I’m not going to lie, I have been a little anxious leading up to today. What fresh hell might this year bring?

I awoke with a nosebleed but that was the limit of medical crisis, thankfully.  Heaps and heaps of powdery snow came down and it is truly a magical wonderland outside. Not wanting the ski patrol to drag me off the hill again the in toboggan-of-doom, I played it safe the groomed runs despite the waist-deep powder all around. It was exhilarating to be back skiing after laying around all last winter. I couldn’t stop smiling as out there, marvelling with gratitude that the body can get so sick and be so strong again in just a year.

I am having too much fun to want to spoil it by drinking!

PS – the visits to this blog have doubled over the past week, which happens every January as people consider going alcohol-free in the year ahead. The comments section of this blog have always been the heart of the magic, so I invite long-time readers to share a word of encouragement for newcomers. If you are considering sobriety, feel free to post a question or say hi in the comments (anonymous is fine!). Recovery is all about community and sharing. We are all in this together.

SOS: 3 Holiday Pep Talks

I spent some time today creating three mini podcasts for anyone who is struggling over the holidays. Use as need, book mark for future use as well. My little little gift to you:

Click to Listen:

Holiday Peptalk #1  : When your family is driving you nuts (via The Bubble Hour)

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Holiday Peptalk #2: When you feel left out of the fun

Holiday Peptalk #3: When you need a reminder of the basics

Wishing everyone strength, wellness, and freedom.

Jean

Then and Now

This morning I was awake much earlier than necessary. BOING! Eyes open at 6 am. Go back to sleep, I told myself, you have a late curling draw tonight. You need the extra sleep if you’re going to make it through this day….

But it was too late.

COFFEE said my brain.

PEE! said my bladder.

Shhhhhh, go back to sleep, said my grown up voice, soon drowned out with chatter:

Yippeee morning! Coffee and news and what should I wear today and hey I wonder if I lost another pound and oooooh what oil should I diffuse in the sunroom while I read the paper and and and if I get up now I can read for an extra hour instead of sleep!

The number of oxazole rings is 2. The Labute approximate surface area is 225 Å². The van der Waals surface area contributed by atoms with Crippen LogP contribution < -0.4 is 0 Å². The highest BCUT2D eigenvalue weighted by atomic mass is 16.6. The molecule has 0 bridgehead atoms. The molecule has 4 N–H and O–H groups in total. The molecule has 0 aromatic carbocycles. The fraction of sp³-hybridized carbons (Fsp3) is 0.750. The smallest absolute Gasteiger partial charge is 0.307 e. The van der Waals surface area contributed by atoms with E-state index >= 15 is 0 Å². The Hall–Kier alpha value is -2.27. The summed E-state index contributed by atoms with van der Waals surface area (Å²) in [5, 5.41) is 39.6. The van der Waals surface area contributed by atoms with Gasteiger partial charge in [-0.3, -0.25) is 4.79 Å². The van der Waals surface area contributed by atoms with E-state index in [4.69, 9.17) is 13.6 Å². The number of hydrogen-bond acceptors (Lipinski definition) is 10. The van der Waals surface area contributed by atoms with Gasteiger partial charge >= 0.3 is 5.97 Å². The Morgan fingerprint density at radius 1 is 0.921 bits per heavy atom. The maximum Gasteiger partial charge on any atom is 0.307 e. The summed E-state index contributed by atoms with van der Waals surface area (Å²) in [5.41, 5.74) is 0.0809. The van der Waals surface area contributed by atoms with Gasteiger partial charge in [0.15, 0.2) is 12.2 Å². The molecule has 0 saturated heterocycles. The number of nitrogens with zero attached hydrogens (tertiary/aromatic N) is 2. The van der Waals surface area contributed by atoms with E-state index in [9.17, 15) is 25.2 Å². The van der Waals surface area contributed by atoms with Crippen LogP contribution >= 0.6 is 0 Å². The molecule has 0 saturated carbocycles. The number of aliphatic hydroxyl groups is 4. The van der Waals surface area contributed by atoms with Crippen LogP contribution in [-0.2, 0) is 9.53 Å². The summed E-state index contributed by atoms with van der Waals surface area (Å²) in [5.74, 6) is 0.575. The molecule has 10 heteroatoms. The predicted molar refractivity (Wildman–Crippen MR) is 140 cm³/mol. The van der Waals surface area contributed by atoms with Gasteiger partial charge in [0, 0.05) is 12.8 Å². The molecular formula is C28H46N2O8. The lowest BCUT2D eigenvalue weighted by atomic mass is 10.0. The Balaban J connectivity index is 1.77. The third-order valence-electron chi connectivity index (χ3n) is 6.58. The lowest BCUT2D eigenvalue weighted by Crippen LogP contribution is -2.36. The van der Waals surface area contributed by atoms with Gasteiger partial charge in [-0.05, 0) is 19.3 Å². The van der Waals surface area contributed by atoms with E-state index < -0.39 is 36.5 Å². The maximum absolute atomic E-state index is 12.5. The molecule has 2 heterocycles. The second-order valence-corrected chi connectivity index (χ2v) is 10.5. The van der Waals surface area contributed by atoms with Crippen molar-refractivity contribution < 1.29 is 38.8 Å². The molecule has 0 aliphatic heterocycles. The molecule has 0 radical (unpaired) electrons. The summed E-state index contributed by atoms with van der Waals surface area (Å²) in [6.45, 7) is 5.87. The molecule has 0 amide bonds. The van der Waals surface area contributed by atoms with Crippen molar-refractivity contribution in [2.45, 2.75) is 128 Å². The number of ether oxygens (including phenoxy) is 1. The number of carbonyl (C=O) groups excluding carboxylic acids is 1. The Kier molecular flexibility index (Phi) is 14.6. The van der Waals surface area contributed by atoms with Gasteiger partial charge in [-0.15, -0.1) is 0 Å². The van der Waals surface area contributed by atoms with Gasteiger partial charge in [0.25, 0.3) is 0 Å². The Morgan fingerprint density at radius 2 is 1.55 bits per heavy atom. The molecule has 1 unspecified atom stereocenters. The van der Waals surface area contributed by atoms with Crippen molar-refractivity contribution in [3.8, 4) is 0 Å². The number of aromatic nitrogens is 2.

Who can resist that kind of enthusiasm? I can’t help myself, I love mornings. Do not confuse this with being a morning person. Morning people get stuff done. I don’t. I love to sit and read and drink coffee and have a slow start without interruptions.

Things sure have changed.

I used to shuffle to the kitchen and reach for Tylenol first, then coffee – both of them extra strength, please. Everything used to hurt in the morning and I never questioned it – I powered through. Hangover? No, of course not. I just had chronic daily headaches and body pain for no reason. It’s not like I was throwing up and calling in sick for work, right?

But a few months after I quit drinking I realized that I was no longer taking those little red pills every morning, and eventually I even had to toss a mostly-full jumbo bottle because it had stale-dated. That’s when I knew things were really different.

Six years later, things continue to change.

Unpickled

This is what recovery looks like….

I no longer stand in front of the mirror and stare into my own eyes, looking for answers to a question I am afraid to ask. Or inspect my nose for whatever it is that supposedly happens from too much alcohol.

I still check my outfit in the mirror before leaving the house, but only to see if I like the combination – not with the scrutiny of an imposter trying to cover her shame and fear with perfection.

I used to arrange and rearrange the furniture and decor in my home, then inspect it by standing at the entrance and surveying the scene with a visitor’s eyes. Is this good enough? Are there flaws? Is it welcoming? It is right? Oh, my home is still quite perfect – once a designer always a designer! – but I please myself first.

As mentioned, Wednesday night is our curling league and I have fun visiting with the other teams. I love to throw a good take-out shot that clears the house, or sweep a teammate’s rock with all my might, but I no longer imagine that people are watching me or judging my form. We often socialize afterwards and it doesn’t faze me that most teams split a pitcher of beer while I have water, though in truth I can’t wait to get home and watch Survivor.

Yep, this is a huge departure from the old days. My husband and I started curling in our 20s before we had kids and oh my, the drinking we used to do! It was all in good fun back then. In my 30s things had started to change – with little kids at home curling was our one night out so we had to get a week’s worth of partying into that one night. I probably drank a similar amount of alcohol as before, but with a different urgency and attitude. Curling was once a prelude to alcohol. Now I actually focus on the game and play hard and feel happy.